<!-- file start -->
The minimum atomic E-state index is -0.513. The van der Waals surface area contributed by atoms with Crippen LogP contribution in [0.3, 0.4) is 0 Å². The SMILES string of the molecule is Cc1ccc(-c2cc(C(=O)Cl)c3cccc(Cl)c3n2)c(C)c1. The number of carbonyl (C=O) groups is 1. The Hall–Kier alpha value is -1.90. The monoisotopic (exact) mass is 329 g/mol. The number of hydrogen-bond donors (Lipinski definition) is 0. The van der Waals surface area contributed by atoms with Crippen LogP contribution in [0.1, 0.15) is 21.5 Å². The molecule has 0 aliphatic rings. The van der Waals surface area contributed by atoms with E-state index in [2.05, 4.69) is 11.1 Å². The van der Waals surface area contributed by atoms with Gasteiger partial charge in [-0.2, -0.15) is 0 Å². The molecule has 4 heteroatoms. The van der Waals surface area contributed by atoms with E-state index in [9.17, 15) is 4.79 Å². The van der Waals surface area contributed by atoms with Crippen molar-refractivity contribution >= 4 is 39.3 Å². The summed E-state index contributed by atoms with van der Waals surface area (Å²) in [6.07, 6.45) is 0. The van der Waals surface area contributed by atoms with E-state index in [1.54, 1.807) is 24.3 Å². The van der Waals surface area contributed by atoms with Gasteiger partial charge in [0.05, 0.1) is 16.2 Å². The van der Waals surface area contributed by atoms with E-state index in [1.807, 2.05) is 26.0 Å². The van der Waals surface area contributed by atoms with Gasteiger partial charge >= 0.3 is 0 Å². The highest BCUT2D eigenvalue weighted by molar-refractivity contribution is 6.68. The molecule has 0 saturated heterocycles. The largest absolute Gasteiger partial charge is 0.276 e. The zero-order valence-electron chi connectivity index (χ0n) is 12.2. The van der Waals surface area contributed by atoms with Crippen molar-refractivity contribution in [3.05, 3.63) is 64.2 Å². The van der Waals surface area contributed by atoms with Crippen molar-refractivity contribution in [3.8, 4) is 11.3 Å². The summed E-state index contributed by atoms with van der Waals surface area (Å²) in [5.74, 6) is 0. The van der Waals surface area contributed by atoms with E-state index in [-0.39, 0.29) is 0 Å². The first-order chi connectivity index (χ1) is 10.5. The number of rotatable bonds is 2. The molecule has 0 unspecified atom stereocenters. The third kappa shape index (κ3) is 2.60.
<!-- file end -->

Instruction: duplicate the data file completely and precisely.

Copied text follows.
The minimum atomic E-state index is -0.513. The van der Waals surface area contributed by atoms with Crippen LogP contribution in [0.3, 0.4) is 0 Å². The SMILES string of the molecule is Cc1ccc(-c2cc(C(=O)Cl)c3cccc(Cl)c3n2)c(C)c1. The number of carbonyl (C=O) groups is 1. The Hall–Kier alpha value is -1.90. The monoisotopic (exact) mass is 329 g/mol. The number of hydrogen-bond donors (Lipinski definition) is 0. The van der Waals surface area contributed by atoms with Crippen LogP contribution in [0.1, 0.15) is 21.5 Å². The molecule has 0 aliphatic rings. The van der Waals surface area contributed by atoms with E-state index in [2.05, 4.69) is 11.1 Å². The van der Waals surface area contributed by atoms with Gasteiger partial charge in [-0.2, -0.15) is 0 Å². The molecule has 4 heteroatoms. The van der Waals surface area contributed by atoms with E-state index in [9.17, 15) is 4.79 Å². The van der Waals surface area contributed by atoms with Crippen molar-refractivity contribution >= 4 is 39.3 Å². The summed E-state index contributed by atoms with van der Waals surface area (Å²) in [6.07, 6.45) is 0. The van der Waals surface area contributed by atoms with E-state index in [1.54, 1.807) is 24.3 Å². The van der Waals surface area contributed by atoms with Gasteiger partial charge in [0.05, 0.1) is 16.2 Å². The van der Waals surface area contributed by atoms with E-state index in [1.807, 2.05) is 26.0 Å². The van der Waals surface area contributed by atoms with Gasteiger partial charge >= 0.3 is 0 Å². The highest BCUT2D eigenvalue weighted by molar-refractivity contribution is 6.68. The molecule has 0 saturated heterocycles. The largest absolute Gasteiger partial charge is 0.276 e. The zero-order valence-electron chi connectivity index (χ0n) is 12.2. The van der Waals surface area contributed by atoms with Crippen molar-refractivity contribution in [3.05, 3.63) is 64.2 Å². The van der Waals surface area contributed by atoms with Crippen molar-refractivity contribution in [3.8, 4) is 11.3 Å². The summed E-state index contributed by atoms with van der Waals surface area (Å²) in [5.74, 6) is 0. The van der Waals surface area contributed by atoms with E-state index in [-0.39, 0.29) is 0 Å². The first-order chi connectivity index (χ1) is 10.5. The number of rotatable bonds is 2. The molecule has 0 unspecified atom stereocenters. The third kappa shape index (κ3) is 2.60.